The Government's $25 million spend on 12 new radiation machines is positive step towards addressing the cancer care 'postcode lottery' in New Zealand, the Cancer Society says.

But National leader Simon Bridges said the Government's announcement would leave many Kiwis feeling underwhelmed as the Prime Minister has yet to announce a national cancer agency.

Speaking to reporters at Wellington Hospital this afternoon, Prime Minister Jacinda Ardern said it was not fair that the quality of cancer treatment people received was sometime based on where they lived.

People in the industry call this a "postcode lottery".


Some of the new radiation machines will go to places across the country, such as Northland and Hawke's Bay, which don't already have them in operation.

Cancer Society Medical Director Chris Jackson said putting these machines in the regions means more people will get better access to treatment closer to their home and families.

"While infrastructure is only one part of the cancer programme, it's great to see the machines going where they are needed the most. These will reduce wait times and improve outcomes for people needing treatment."

Ardern today said this was one of the most significant investments in cancer care that has been seen in New Zealand in some time.

And she said more cancer action from the Government was coming later this month when it announces its Interim Cancer Action plan.

However, neither Ardern nor Health Minister David Clark would say what would be in the plan.

Asked if a national cancer agency would be part of the next announcement, Clark wouldn't say.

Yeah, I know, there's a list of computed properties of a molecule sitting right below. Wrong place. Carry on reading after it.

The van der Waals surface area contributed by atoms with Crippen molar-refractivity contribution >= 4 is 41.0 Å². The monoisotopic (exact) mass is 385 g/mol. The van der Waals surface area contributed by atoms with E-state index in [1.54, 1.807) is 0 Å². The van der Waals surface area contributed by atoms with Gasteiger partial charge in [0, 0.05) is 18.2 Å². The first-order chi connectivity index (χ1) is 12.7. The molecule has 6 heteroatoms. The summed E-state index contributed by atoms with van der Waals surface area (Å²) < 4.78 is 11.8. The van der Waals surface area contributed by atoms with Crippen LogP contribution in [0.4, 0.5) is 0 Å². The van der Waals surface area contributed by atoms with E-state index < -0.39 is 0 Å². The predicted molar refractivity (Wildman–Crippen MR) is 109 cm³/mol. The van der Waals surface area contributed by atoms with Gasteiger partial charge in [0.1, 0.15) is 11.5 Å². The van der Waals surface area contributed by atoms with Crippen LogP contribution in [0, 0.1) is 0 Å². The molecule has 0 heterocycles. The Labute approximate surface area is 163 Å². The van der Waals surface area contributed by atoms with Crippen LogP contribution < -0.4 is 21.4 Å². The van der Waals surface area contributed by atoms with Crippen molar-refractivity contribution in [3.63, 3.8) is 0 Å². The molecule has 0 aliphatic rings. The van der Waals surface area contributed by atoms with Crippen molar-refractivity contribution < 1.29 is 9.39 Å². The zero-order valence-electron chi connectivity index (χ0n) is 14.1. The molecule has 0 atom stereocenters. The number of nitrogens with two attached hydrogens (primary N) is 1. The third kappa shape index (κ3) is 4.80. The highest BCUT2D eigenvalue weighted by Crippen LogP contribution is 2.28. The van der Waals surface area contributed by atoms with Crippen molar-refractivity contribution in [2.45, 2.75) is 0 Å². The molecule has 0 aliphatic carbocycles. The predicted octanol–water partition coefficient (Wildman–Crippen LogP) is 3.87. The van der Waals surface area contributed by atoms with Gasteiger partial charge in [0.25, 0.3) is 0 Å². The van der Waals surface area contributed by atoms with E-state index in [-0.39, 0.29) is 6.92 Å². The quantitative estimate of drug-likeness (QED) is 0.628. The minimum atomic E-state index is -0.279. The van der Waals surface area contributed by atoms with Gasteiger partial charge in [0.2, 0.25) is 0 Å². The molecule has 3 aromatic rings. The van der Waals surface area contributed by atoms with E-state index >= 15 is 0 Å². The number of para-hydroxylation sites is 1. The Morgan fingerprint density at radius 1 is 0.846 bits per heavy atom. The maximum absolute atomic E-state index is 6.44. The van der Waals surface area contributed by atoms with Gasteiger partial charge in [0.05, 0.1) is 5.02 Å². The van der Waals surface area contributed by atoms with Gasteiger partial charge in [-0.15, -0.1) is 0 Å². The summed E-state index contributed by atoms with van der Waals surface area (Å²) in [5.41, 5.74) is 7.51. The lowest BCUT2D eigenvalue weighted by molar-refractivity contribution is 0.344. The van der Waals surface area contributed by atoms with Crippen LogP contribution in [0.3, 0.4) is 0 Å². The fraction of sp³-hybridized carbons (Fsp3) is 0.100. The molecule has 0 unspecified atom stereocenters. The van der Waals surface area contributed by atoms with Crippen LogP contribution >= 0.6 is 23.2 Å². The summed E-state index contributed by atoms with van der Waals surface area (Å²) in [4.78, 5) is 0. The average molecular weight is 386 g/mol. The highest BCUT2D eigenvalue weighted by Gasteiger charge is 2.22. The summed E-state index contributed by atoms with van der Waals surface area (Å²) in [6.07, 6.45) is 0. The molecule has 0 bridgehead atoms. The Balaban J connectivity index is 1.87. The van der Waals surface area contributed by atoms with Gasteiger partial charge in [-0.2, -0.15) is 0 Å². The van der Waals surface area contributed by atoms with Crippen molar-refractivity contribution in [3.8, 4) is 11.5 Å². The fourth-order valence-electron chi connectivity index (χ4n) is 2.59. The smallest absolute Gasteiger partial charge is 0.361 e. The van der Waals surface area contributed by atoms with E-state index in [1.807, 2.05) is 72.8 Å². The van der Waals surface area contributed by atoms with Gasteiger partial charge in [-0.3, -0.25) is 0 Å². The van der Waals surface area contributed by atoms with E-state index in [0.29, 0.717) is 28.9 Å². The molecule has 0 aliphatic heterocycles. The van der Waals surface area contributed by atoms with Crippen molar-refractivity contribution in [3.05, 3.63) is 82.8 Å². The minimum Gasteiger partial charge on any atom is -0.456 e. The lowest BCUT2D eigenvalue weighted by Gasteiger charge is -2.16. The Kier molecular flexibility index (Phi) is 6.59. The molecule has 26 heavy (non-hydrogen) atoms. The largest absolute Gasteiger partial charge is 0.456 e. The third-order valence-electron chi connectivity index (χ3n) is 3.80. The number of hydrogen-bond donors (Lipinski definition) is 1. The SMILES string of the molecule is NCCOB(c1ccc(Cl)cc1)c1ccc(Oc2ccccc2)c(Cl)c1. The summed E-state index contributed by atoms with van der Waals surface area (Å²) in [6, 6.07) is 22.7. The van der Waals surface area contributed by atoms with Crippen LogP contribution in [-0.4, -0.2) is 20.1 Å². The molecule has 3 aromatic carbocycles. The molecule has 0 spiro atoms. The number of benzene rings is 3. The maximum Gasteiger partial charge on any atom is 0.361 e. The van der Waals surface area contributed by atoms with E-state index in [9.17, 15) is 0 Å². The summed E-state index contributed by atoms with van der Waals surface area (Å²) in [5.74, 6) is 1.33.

In Opposition, Labour promised to spend $20 million to set such an agency up.


Last week, National promised that if it wins 2020 election it will fund the agency.

Today, its Leader Simon Bridges said the Government's announcement was a desperate attempt to look like it's doing something while it continues to have no plan.

"This will be bitterly disappointing for thousands of cancer sufferers who would have been expecting a lot more today.

"This is little more than business as usual that any government has to do, replacing machines that need replacing."

Lung Foundation Chief Executive Philip Hope said although today's news was encouraging, he would have liked to see Tairawhiti get a new machine.

He said he was patiently waiting to see what additional resourcing needs will be provided when the Government unveils its cancer action plan next month.

Patient Voice Aotearoa chairman Malcolm Mulholland wants the Government to put a lot more money towards funding cancer drugs as part of its cancer action plan.

"I want them to announce a reform of Pharmac and a doubling of the Pharmac budget."